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Marianela Acuña Arreaza | Executive Director of Fe y Justicia Worker Center

“When I got to the U.S., I was in limbo for a while. Being undocumented and vulnerable in the U.S. was part of what motivated me. The top-line issue for workers today is wage theft, or not getting paid in a way that is compliant with the law. I never want to stop fighting [to improve conditions for low-wage workers]. Workers are everything. They take care of babies. All the little things we like to play with are made by low-wage workers. All the spaces that we can call ours in Houston are constructed by workers. It’s easy to ignore the labor that went into everything we have access to.”

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Bryan Parras | Vice president of Texas Environmental Justice Advocacy Services (TEJAS)

“Growing up, I suffered from headaches and irritability that I can now trace back to chemicals in the air in the East End. After college, I was teaching and listening to kids and moms question why they were sick. It made me think of how many kids aren’t being listened to, yet are suffering. The reason I keep doing this is—for one, it’s getting worse. The impacts of the oil and gas industry are global. And also for the young folks. I know how it feels to think, This is going to be my situation for my entire life.”

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Kandice Webber | Organizer of March for Black Women and Black Lives Matter Houston, and founder of Houston Rising

“My decision to move to being on the front lines came from the death of Sandra Bland. She was traveling the exact road I travel to go home to see my family. Things just can’t stay the way they are. Discomfort is one hell of a motivator, and I am very uncomfortable. Black women are very uncomfortable. We know things need to be changed, and I’m not going to wait around and hope someone saves me. Everything that is happening in our country is happening in Houston. We can be the model for this country, and we are not afraid.”

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Jim Blackburn | Environmental Lawyer and Co-director of Rice’s Severe Storm Prediction Education and Evacuation from Disaster Center

“I consider what I do to be spiritually motivated. It comes from wanting to protect the environment and those who can’t protect themselves, knowing it’s an uphill battle, but it’s the right battle, and that these are important issues for human long-term settlement. I’ve proven I can litigate, but in this later part in my life I can do more good problem-solving. We need a different vision, and we need a totally different way of thinking of our problem. We need to make way for water in our community. Water is a citizen whether we like it or not.”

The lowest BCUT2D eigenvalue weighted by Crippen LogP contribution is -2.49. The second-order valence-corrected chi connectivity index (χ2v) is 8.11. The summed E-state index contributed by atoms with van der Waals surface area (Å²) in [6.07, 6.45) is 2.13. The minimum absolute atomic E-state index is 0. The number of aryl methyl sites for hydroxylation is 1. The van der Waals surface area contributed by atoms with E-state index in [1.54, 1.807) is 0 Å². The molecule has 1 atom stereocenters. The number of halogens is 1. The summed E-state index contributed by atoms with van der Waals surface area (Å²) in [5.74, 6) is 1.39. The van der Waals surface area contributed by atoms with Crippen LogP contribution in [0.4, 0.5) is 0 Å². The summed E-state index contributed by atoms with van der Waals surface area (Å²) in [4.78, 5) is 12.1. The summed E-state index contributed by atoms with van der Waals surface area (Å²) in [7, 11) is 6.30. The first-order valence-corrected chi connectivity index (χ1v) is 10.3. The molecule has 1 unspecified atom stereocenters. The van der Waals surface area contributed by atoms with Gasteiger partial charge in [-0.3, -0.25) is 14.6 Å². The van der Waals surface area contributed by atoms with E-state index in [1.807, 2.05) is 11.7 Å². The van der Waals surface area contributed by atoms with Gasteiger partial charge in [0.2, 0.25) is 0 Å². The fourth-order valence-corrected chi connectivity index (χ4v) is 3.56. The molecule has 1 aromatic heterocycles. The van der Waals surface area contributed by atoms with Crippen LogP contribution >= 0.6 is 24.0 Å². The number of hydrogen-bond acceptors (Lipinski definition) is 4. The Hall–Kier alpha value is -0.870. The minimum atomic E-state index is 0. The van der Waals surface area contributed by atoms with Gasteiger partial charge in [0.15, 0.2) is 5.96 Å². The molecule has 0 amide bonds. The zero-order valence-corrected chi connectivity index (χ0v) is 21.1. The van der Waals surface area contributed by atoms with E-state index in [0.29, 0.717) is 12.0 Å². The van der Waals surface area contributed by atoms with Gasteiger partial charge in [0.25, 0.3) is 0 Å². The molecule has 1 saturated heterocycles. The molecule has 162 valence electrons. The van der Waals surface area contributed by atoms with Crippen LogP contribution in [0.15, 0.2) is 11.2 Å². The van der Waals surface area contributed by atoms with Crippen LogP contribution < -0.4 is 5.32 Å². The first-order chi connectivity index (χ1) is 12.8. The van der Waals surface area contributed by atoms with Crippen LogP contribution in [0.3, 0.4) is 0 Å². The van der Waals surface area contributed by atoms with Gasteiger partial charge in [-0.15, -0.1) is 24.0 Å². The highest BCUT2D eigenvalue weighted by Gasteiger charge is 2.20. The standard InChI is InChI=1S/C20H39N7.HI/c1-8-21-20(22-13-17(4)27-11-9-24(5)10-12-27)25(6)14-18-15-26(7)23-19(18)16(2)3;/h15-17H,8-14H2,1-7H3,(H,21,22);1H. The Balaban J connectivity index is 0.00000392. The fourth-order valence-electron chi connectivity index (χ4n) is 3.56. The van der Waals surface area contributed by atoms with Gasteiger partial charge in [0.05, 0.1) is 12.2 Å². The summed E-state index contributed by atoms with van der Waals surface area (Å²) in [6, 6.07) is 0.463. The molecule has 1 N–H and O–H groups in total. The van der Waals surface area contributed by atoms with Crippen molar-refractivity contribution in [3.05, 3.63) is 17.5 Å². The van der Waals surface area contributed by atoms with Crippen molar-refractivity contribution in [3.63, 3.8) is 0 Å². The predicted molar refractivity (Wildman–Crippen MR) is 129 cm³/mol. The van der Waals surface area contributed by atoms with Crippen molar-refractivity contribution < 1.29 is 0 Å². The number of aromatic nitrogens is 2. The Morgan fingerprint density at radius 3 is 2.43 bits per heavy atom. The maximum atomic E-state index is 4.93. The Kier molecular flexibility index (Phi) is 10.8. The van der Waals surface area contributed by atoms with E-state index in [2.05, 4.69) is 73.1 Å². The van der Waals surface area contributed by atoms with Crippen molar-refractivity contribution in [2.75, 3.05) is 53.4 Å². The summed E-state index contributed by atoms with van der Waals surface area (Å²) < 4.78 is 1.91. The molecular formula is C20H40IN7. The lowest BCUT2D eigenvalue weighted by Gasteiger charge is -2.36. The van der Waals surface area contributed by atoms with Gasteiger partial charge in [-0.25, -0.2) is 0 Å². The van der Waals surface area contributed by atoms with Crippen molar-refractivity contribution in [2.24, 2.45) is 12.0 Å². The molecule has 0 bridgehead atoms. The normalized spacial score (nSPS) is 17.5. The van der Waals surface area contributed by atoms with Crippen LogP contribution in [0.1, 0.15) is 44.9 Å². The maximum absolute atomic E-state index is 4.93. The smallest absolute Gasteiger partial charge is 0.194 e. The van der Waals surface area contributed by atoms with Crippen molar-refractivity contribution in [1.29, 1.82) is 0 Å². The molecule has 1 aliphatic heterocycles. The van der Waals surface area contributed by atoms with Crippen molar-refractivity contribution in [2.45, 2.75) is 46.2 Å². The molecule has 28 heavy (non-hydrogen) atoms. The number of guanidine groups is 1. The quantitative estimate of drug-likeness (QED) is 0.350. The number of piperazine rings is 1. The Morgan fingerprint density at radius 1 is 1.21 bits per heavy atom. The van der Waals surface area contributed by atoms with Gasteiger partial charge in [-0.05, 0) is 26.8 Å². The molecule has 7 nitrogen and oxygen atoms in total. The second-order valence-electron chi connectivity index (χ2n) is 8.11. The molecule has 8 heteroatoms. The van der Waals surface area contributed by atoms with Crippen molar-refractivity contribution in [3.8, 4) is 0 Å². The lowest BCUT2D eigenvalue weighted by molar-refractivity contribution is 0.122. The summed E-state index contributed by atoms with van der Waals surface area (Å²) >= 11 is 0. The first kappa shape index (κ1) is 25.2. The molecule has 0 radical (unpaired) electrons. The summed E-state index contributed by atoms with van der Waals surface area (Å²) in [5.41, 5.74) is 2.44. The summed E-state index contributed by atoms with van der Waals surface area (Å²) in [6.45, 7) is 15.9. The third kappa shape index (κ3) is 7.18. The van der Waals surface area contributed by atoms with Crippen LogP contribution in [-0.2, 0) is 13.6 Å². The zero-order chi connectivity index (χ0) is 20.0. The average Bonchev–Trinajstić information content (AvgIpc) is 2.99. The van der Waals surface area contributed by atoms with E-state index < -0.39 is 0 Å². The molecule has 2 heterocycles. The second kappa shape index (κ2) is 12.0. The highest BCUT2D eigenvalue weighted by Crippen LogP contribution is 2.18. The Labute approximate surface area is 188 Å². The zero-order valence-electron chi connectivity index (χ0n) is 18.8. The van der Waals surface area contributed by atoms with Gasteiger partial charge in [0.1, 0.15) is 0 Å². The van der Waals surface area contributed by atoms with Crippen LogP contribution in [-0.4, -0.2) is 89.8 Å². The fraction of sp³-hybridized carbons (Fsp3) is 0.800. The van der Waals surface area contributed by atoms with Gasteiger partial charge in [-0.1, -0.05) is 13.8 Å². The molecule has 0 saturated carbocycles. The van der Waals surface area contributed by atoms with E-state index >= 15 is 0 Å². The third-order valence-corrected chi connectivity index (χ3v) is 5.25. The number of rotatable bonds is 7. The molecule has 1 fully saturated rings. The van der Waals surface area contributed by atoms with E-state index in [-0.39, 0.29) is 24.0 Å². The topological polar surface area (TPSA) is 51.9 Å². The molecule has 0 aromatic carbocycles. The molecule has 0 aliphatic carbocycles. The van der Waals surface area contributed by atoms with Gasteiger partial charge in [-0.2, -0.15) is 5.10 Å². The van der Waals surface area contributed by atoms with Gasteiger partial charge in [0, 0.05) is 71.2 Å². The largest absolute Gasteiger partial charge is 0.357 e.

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Robin Paoli | Organizer of Houston Women's March

“Twelve days before the National Women’s March, I contacted the organization. They approved a march in Houston overnight. Eleven days later, 22,000 people marched downtown to say, ‘We love our neighbors, we love immigrants, and that’s why we are succeeding.’ People talk about how women get the job done, and Houston’s can-do spirit. That was so vividly brought to life. Our democracy is facing a greater threat than it ever has. Every citizen needs to step up and face the facts.”

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Rick Lowe | Founder of Project Row Houses

“We responded to the things in front of us. There was an opportunity with these abandoned houses, and artists who wanted to do something more meaningful. Then we realized children wanted to get involved after school, and the challenges of single mothers became obvious. All the efforts are looking at how we can grow our neighborhoods, and a big part of it’s that Houston doesn’t have policies to help the city grow in a way that takes advantage of the assets in its communities. My hope is that we can develop good policy to encourage the growth we all want."

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